At this stage no one has ever died in a tiny house and not too many have died in gypsy wagons so this is a non event.
      Most of the tiny houses have rear doors and the ones that have side doors are on the non traffic side of the house. As for curtains use opaque glass and there is no need for curtains.Remember the more you put into it the more it costs to move it. Just use common sense sadly lacking in today’s society.
      Now for the design lets put the bed on the floor and walk up say three steps to get to the kitchen and bathroom and if there is a fire you are already on the floor away from the smoke. This way you get better views as you are higher in the kitchen. Did you know that anything that is not building code compliant is not insurable, any house built before the codes comes in this category and even if is was insured it would fall under pre existing condition, Not insured.
      Take pictures of your house every six months and keep them in a folder on the net in say dropbox it saved me for some things. I know as I have been there.
      If small houses are banned there will be a lot of people having to move into substandard housing.
      I did a trade and have been told it is too old and out dated and who tells me this non other than the one behind the counter with the code whip.
      In New Zealand anyone can do there own electrical and here in Australia there is more tragedy than NZ.Come to think of it the government here had an insulation scheme going and there was three deaths as a result. I was in the course of my work struck by 415 volts and the work was done by an electrician.
      Codes are for dummies who need there held all the time,Lets just use common sense. Did Noah have a building code when he built the ARC? If he was to build it now it would not happen, why because you wouldn’t be allowed to and secondly he would be locked up in a mental institution.
      Codes are for making some one money and to control the masses THAT’S IT.If you try to tell me what I can do in my own backyard then you will have a problem.
      As for traveling the highways and byways it free by common law or Roman law.
      Let’s build to a good standard and don’t over engineer as this can lead to problems as well.
      Nuff Said.

    Michael - March 12, 2014 Reply

    If you have a “load on a trailer” than it should be no problem to unload it to demonstrate this, correct?

      Thomas Malkin - March 13, 2014 Reply

      If the house is mounted on a reenforced steel plate system which is connected by bolts to the trailer, sure, I’ll take it off with a crane. Good idea, actually. Lend me a crane and I’ll show you.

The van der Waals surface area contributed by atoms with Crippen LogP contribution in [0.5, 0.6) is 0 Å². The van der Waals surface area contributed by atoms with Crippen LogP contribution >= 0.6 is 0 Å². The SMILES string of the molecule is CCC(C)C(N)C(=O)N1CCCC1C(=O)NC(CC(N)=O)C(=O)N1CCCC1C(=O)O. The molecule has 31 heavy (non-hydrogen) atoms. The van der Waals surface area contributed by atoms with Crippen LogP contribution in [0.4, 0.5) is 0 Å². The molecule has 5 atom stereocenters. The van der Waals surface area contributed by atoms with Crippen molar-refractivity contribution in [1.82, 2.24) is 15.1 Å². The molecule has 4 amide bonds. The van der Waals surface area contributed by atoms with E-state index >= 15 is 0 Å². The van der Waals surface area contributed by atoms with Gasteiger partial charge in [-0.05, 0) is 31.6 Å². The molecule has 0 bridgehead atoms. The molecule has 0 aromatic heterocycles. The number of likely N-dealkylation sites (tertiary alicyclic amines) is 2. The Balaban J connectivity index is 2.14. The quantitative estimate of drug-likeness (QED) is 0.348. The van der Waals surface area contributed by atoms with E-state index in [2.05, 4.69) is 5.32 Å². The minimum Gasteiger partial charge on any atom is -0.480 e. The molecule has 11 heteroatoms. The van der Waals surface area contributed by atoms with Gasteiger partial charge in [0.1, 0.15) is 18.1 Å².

And then they’ll change the definition, won’t they? They idea is to outlaw the self-built house, in the end. We’re playing games, trying to build our own places, and regular home owners are irked that we aren’t suffering the pain they have endured.

    Thomas Malkin - March 13, 2014 Reply

    I think it is becoming obvious that the home construction industry has us on its radar now, and it taking the necessary perception-management steps to stop people from building their own homes. They will win. The movement is getting a TV show now, and after that, they will come for us with a vengeance. Tiny houses on a trailer will be illegal quite shortly, I am afraid. Just read the comments on this thread to see the future – a whole lot of saving us from ourselves, appeals to a common rule of law, saving us from killing others, insurance fright, and inevitably they’ll get around to home resale values around tiny houses being negatively affected – the nuclear propaganda device in the US. If we don’t realize we’re in a war, they’re gonna run over us.

Nancy - March 12, 2014 Reply

I had just commented about this concern on my FB page yesterday. If we don’t make an effort to build to code, or build responsible, livable tiny homes, why should we expect towns to open their code to allow them? Thank you writing this and thank you for posting it on your blog.

    Todd S - March 12, 2014 Reply

    Exactly. We’re only hurting ourselves

    cheryl - March 13, 2014 Reply

    Nancy, yours is one of the finest responses I’ve seen to date regarding the tiny house situation. It’s one thing to want to leave a much smaller footprint on our globe, it’s a whole other thing to want to avoid basic building codes/regulations and just slap up something that could easily burn or blow down. I’ve been thinking for several years how to make something small but totally liveable, on a small chunk of land for garden planting, etc. Perhaps this summer I can finalize those plans; the responses in this article are helping me firm things up. I’ll definitely head to our city hall to make sure I’m within all codes. I don’t want to negatively impact any of my neighbors.